1.1  Floor and Ceiling

The functions fl and cg, known as the floor and ceiling, respectively, are approximations of reals by integers. The floor is also known as the greatest integer function, because the value of $ fl(x)$ may be characterized as the greatest integer not exceeding $ x$:1.1

Definition 1.1.1   (fl-def) For each $ x \in \mathbb{R}$, $ fl(x)$ is the unique integer that satisifies

$\displaystyle fl(x) \leq x < fl(x) + 1.$

Notation: We shall abbreviate $ fl(x)$ as $ \lfloor x \rfloor$.

The equality in Definition 1.1.1 holds if and only if $ x$ is an integer:

  (fl-integerp) For all $ x \in \mathbb{R}$, $ \lfloor x \rfloor = x \Leftrightarrow x \in \mathbb{Z}$.

PROOF: If $ \lfloor x \rfloor = x$, then $ x \in \mathbb{Z}$ by Definition 1.1.1. On the other hand, if $ x \in \mathbb{Z}$, then since $ \lfloor x \rfloor$ is the unique integer in the half-open interval $ [\lfloor x \rfloor, \lfloor x \rfloor + 1)$, Definition 1.1.1 implies $ \lfloor x \rfloor = x.$ 

Monotonicity is an immediate consequence of the definition:

  (fl-monotone-linear) If $ x \in \mathbb{R}$, $ y \in \mathbb{R}$, and $ x \leq y$, then $ \lfloor x \rfloor \leq \lfloor y \rfloor$.

PROOF: If $ x \leq y$, then Definition 1.1.1 implies $ \lfloor x \rfloor \leq y$. By a second application of the same lemma, $ y < \lfloor y \rfloor + 1$. Hence, $ \lfloor x \rfloor < \lfloor y \rfloor + 1$, and the result follows from Definition 1.1.1

  (n<=fl-linear) Let $ x \in \mathbb{R}$, $ n \in \mathbb{Z}$, and $ n \leq x$, then $ n \leq \lfloor x \rfloor$.

PROOF: By Definition 1.1.1 and Lemma 1.1.2, $ n = \lfloor n \rfloor \leq \lfloor x \rfloor$


The following two lemmas are rewrite rules to be used in the simplification of floor expressions.

  (fl+int-rewrite) If $ x \in \mathbb{R}$ and $ n \in \mathbb{Z}$, then $ \lfloor x+n \rfloor = \lfloor x \rfloor + n$.

PROOF: Applying Definition 1.1.1 and shifting by $ n$, we have $ \lfloor x \rfloor + n \leq x + n < \lfloor x \rfloor + n + 1$. The result now follows from Definition 1.1.1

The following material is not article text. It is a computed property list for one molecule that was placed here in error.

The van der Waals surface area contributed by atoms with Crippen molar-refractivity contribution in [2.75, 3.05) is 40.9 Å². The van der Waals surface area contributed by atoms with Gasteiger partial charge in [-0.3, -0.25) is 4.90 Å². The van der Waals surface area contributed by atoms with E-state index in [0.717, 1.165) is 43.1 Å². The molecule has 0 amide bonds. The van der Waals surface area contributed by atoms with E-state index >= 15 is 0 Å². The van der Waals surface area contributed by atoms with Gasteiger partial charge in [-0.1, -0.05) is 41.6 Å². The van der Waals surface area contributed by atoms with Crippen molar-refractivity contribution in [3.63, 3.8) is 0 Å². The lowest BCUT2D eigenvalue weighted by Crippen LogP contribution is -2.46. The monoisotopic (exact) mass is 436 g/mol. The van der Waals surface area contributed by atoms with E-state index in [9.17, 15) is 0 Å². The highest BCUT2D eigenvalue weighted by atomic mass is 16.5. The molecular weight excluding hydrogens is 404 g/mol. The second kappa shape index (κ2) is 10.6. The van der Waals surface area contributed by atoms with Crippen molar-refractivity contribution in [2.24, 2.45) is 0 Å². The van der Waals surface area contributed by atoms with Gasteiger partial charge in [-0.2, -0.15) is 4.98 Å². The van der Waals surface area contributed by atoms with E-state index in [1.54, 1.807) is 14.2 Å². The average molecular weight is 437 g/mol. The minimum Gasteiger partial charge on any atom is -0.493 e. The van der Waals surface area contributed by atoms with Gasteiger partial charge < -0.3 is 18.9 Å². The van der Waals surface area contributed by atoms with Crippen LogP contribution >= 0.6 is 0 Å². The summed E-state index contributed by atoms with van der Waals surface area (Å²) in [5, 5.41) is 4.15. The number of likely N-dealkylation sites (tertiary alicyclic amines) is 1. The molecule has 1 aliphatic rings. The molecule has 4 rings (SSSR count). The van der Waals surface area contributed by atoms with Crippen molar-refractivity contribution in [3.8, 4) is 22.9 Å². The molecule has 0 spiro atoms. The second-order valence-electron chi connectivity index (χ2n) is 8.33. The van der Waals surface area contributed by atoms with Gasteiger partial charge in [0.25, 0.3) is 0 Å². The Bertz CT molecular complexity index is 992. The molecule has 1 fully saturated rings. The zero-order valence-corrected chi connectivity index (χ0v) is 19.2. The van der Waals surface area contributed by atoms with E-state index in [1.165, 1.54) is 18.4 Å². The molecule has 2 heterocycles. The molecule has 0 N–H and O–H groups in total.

(fl/int-rewrite) If $ x \in \mathbb{R}$, $ n \in \mathbb{Z}$, and $ n > 0$, then $ \lfloor \lfloor x \rfloor /n \rfloor = \lfloor x/n \rfloor$.

PROOF: Since $ \lfloor x \rfloor \leq x$, $ \lfloor x \rfloor/n \leq x/n$, and by Lemma 1.1.2, $ \lfloor \lfloor x \rfloor/n \rfloor \leq \lfloor x/n \rfloor$. To derive the reverse inequality, note that since $ x/n \geq \lfloor x/n \rfloor$, we have $ x \geq n\lfloor x/n \rfloor$. Now by Corollary 1.1.3, $ \lfloor x \rfloor \geq n\lfloor x/n \rfloor$, and hence $ \lfloor x \rfloor/n \geq \lfloor x/n \rfloor$. Finally, another application of Corollary 1.1.3 yields $ \lfloor \lfloor x \rfloor/n \rfloor \geq \lfloor x/n \rfloor$.

The next result will used in a variety of inductive proofs pertaining to the bit vectors. (See, for example, the proof of Lemma 2.3.22.)

  (fl-half-int) For all $ n \in \mathbb{Z}$, $ \vert\lfloor n/2\rfloor\vert \leq \vert n\vert$, and if $ n \notin \{0,-1\}$, then $ \vert\lfloor n/2\rfloor\vert < \vert n\vert$.

PROOF: It is clear that equality holds for $ n = 0$ or $ n = -1$. If $ n \geq 1$, then

$\displaystyle \left\vert\lfloor n/2 \rfloor\right\vert = \lfloor n/2 \rfloor \leq n/2 < n = \vert n\vert.
$

If $ n \leq -2$, then

$\displaystyle \left\vert\lfloor n/2 \rfloor\right\vert = -\lfloor n/2 \rfloor < -(n/2 - 1) = -n/2 + 1 \leq -n = \vert n\vert. $

The floor commutes with negation only for integer arguments:

  (minus-fl) For all $ x \in \mathbb{R}$,

$\displaystyle \lfloor -x \rfloor = \left\{\begin{array}{ll}
-\lfloor x \rfloor...
...
-\lfloor x \rfloor - 1 & \mbox{if $x \notin \mathbb{Z}$}. \end{array} \right.$

PROOF: If $ x \in \mathbb{Z}$, then Lemma 1.1.1 implies

$\displaystyle \lfloor -x \rfloor = -x = -\lfloor x \rfloor.$

Otherwise,

$\displaystyle \lfloor x \rfloor < x < \lfloor x \rfloor + 1,$

which implies

$\displaystyle -\lfloor x \rfloor - 1 < -x < -\lfloor x \rfloor,$

and by Definition 1.1.1,

$\displaystyle \lfloor -x \rfloor = -\lfloor x \rfloor - 1.$

When $ x$ is expressed as a ratio of integers, we also have the following unconditional expression for $ \lfloor -x \rfloor$.

  (fl-m-n) If $ m \in \mathbb{Z}$, $ n \in \mathbb{Z}$, and $ n > 0$, then

$\displaystyle \lfloor -m/n \rfloor = - \lfloor (m-1)/n \rfloor - 1.$

PROOF: Suppose first that $ m/n \in \mathbb{Z}$. Then